for National Geographic News
Egyptian antiquities authorities have obtained eight mummified birds that had been displayed in a textile factory for nearly a century.
Three ibises and five falcons had apparently been kept in glass display cases since 1927 at the sprawling Mahalla factory, located about 75 miles (120 kilometers) north of Cairo, said Zahi Hawass, director general of Egypt's Supreme Council of Antiquities. (See an Egypt map.)
No one is sure how the mummies got there or why they came to be on display at the site's administrative offices.
Initially, however, the factory bosses were reluctant to let go of their ancient prizes.
"It was difficult at first to retrieve them," Hawass said.
But after three months of negotiations, the company agreed to release the beasts in exchange for replicas.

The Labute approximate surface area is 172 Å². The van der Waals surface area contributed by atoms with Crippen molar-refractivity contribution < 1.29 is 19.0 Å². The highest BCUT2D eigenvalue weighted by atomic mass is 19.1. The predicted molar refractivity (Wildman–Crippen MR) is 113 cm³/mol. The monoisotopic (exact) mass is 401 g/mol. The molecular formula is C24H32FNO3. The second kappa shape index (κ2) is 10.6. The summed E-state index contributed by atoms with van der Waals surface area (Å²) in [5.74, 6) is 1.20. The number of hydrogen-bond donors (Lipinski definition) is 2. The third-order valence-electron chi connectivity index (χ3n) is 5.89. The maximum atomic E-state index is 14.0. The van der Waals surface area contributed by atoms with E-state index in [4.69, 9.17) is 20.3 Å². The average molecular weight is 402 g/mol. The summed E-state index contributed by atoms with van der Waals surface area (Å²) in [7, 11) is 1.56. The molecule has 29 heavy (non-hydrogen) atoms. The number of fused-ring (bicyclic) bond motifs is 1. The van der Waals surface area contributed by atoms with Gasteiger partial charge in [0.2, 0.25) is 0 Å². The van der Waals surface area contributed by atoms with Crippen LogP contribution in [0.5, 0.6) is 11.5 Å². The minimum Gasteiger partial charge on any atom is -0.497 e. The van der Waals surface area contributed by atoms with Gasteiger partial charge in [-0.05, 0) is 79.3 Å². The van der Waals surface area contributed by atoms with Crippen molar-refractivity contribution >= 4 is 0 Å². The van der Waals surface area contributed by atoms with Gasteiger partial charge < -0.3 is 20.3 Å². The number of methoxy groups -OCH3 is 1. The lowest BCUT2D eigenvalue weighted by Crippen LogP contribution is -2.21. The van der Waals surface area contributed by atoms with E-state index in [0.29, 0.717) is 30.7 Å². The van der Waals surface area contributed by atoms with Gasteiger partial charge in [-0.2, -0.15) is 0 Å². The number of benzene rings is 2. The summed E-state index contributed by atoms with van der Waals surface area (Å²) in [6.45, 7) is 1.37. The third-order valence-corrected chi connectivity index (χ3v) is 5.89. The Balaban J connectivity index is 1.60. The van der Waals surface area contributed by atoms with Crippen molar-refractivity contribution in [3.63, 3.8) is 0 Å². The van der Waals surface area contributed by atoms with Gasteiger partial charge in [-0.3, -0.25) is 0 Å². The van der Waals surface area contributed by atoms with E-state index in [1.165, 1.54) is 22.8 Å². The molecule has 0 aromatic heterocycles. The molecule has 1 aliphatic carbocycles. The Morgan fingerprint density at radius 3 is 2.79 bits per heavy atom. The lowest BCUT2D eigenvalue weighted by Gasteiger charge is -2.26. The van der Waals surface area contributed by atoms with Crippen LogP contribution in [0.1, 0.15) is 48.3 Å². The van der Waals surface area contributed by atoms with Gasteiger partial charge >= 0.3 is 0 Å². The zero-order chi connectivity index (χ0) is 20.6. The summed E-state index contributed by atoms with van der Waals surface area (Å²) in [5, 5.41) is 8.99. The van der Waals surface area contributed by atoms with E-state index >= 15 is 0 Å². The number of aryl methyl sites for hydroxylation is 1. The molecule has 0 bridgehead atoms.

The mummies are now in the custody of the Egyptian Museum in Cairo and may be displayed later in the museum's animal mummy room.
"The condition of the mummies is good," Hawass said. "No conservation has been done, but they are not in a bad condition."
(Hawass is also an Explorer-in-Residence with the National Geographic Society, which owns National Geographic News.)
The ancient Egyptians mummified many thousands of animals, often because of their symbolic association with deities. (Related: "Egyptian Animals Were Mummified Same Way as Humans" [September 15, 2004].)
The three ibises represent Thoth, or Djehuti, the ancient Egyptian god of learning.
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